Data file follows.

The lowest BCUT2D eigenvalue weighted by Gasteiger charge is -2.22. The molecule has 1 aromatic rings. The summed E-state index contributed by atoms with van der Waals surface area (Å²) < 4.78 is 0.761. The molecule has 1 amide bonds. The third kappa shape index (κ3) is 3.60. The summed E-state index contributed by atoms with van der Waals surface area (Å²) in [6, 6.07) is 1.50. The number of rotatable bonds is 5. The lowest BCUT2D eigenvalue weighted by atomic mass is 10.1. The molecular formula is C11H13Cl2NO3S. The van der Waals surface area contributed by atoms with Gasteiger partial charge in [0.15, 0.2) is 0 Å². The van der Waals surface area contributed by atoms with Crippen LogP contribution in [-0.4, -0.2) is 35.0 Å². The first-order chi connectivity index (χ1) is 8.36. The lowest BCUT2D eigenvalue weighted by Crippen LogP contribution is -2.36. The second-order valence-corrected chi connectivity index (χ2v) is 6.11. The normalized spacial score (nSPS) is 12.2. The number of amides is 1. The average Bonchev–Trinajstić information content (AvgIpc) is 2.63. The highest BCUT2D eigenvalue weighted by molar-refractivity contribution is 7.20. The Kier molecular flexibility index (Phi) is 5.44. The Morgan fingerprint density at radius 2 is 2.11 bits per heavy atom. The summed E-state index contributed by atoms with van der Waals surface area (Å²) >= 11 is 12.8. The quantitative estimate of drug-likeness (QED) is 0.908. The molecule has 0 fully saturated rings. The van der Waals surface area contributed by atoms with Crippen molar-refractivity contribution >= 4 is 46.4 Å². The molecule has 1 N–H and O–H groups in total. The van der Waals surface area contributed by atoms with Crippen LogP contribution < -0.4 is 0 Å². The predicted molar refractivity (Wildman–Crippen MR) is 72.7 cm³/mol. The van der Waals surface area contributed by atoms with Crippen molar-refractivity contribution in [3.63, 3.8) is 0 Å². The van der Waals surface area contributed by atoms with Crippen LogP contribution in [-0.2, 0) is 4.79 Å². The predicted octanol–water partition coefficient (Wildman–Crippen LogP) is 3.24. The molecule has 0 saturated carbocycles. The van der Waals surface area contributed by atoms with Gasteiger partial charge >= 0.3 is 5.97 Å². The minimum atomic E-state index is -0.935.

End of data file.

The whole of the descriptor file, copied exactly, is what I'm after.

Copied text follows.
The lowest BCUT2D eigenvalue weighted by Gasteiger charge is -2.22. The molecule has 1 aromatic rings. The summed E-state index contributed by atoms with van der Waals surface area (Å²) < 4.78 is 0.761. The molecule has 1 amide bonds. The third kappa shape index (κ3) is 3.60. The summed E-state index contributed by atoms with van der Waals surface area (Å²) in [6, 6.07) is 1.50. The number of rotatable bonds is 5. The lowest BCUT2D eigenvalue weighted by atomic mass is 10.1. The molecular formula is C11H13Cl2NO3S. The van der Waals surface area contributed by atoms with Gasteiger partial charge in [0.15, 0.2) is 0 Å². The van der Waals surface area contributed by atoms with Crippen LogP contribution in [-0.4, -0.2) is 35.0 Å². The first-order chi connectivity index (χ1) is 8.36. The lowest BCUT2D eigenvalue weighted by Crippen LogP contribution is -2.36. The second-order valence-corrected chi connectivity index (χ2v) is 6.11. The normalized spacial score (nSPS) is 12.2. The number of amides is 1. The average Bonchev–Trinajstić information content (AvgIpc) is 2.63. The highest BCUT2D eigenvalue weighted by molar-refractivity contribution is 7.20. The Kier molecular flexibility index (Phi) is 5.44. The Morgan fingerprint density at radius 2 is 2.11 bits per heavy atom. The summed E-state index contributed by atoms with van der Waals surface area (Å²) >= 11 is 12.8. The quantitative estimate of drug-likeness (QED) is 0.908. The molecule has 0 fully saturated rings. The van der Waals surface area contributed by atoms with Crippen molar-refractivity contribution >= 4 is 46.4 Å². The molecule has 1 N–H and O–H groups in total. The van der Waals surface area contributed by atoms with Crippen LogP contribution < -0.4 is 0 Å². The predicted molar refractivity (Wildman–Crippen MR) is 72.7 cm³/mol. The van der Waals surface area contributed by atoms with Crippen molar-refractivity contribution in [3.63, 3.8) is 0 Å². The van der Waals surface area contributed by atoms with Crippen LogP contribution in [-0.2, 0) is 4.79 Å². The predicted octanol–water partition coefficient (Wildman–Crippen LogP) is 3.24. The molecule has 0 saturated carbocycles. The van der Waals surface area contributed by atoms with Gasteiger partial charge >= 0.3 is 5.97 Å². The minimum atomic E-state index is -0.935.